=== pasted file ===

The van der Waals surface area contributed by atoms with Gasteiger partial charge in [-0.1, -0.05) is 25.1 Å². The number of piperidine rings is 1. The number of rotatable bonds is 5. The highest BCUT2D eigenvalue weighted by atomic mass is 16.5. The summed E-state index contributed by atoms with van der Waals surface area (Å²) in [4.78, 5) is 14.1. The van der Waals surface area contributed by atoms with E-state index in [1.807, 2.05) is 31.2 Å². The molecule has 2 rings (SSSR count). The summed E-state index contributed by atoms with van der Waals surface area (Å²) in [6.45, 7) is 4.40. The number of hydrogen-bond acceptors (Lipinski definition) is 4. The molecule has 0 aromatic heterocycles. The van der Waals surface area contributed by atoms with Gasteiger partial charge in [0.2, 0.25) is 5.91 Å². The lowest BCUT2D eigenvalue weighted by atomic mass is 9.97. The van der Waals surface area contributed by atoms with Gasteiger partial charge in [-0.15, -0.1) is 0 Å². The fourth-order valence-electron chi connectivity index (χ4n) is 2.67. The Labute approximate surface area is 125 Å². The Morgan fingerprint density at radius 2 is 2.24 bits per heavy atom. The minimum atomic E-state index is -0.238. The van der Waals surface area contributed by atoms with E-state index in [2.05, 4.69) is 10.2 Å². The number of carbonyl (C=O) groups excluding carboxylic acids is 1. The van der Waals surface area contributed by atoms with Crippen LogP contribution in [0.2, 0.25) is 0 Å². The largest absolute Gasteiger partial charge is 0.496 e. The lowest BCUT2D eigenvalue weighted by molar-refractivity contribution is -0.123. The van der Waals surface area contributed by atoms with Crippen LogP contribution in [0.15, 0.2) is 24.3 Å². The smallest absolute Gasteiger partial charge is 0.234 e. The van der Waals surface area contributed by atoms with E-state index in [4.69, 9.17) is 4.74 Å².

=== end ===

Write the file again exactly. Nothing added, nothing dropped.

The van der Waals surface area contributed by atoms with Gasteiger partial charge in [-0.1, -0.05) is 25.1 Å². The number of piperidine rings is 1. The number of rotatable bonds is 5. The highest BCUT2D eigenvalue weighted by atomic mass is 16.5. The summed E-state index contributed by atoms with van der Waals surface area (Å²) in [4.78, 5) is 14.1. The van der Waals surface area contributed by atoms with E-state index in [1.807, 2.05) is 31.2 Å². The molecule has 2 rings (SSSR count). The summed E-state index contributed by atoms with van der Waals surface area (Å²) in [6.45, 7) is 4.40. The number of hydrogen-bond acceptors (Lipinski definition) is 4. The molecule has 0 aromatic heterocycles. The van der Waals surface area contributed by atoms with Gasteiger partial charge in [0.2, 0.25) is 5.91 Å². The lowest BCUT2D eigenvalue weighted by atomic mass is 9.97. The van der Waals surface area contributed by atoms with Gasteiger partial charge in [-0.15, -0.1) is 0 Å². The fourth-order valence-electron chi connectivity index (χ4n) is 2.67. The Labute approximate surface area is 125 Å². The Morgan fingerprint density at radius 2 is 2.24 bits per heavy atom. The minimum atomic E-state index is -0.238. The van der Waals surface area contributed by atoms with E-state index in [2.05, 4.69) is 10.2 Å². The number of carbonyl (C=O) groups excluding carboxylic acids is 1. The van der Waals surface area contributed by atoms with Crippen LogP contribution in [0.2, 0.25) is 0 Å². The largest absolute Gasteiger partial charge is 0.496 e. The lowest BCUT2D eigenvalue weighted by molar-refractivity contribution is -0.123. The van der Waals surface area contributed by atoms with Crippen LogP contribution in [0.15, 0.2) is 24.3 Å². The smallest absolute Gasteiger partial charge is 0.234 e. The van der Waals surface area contributed by atoms with E-state index in [4.69, 9.17) is 4.74 Å².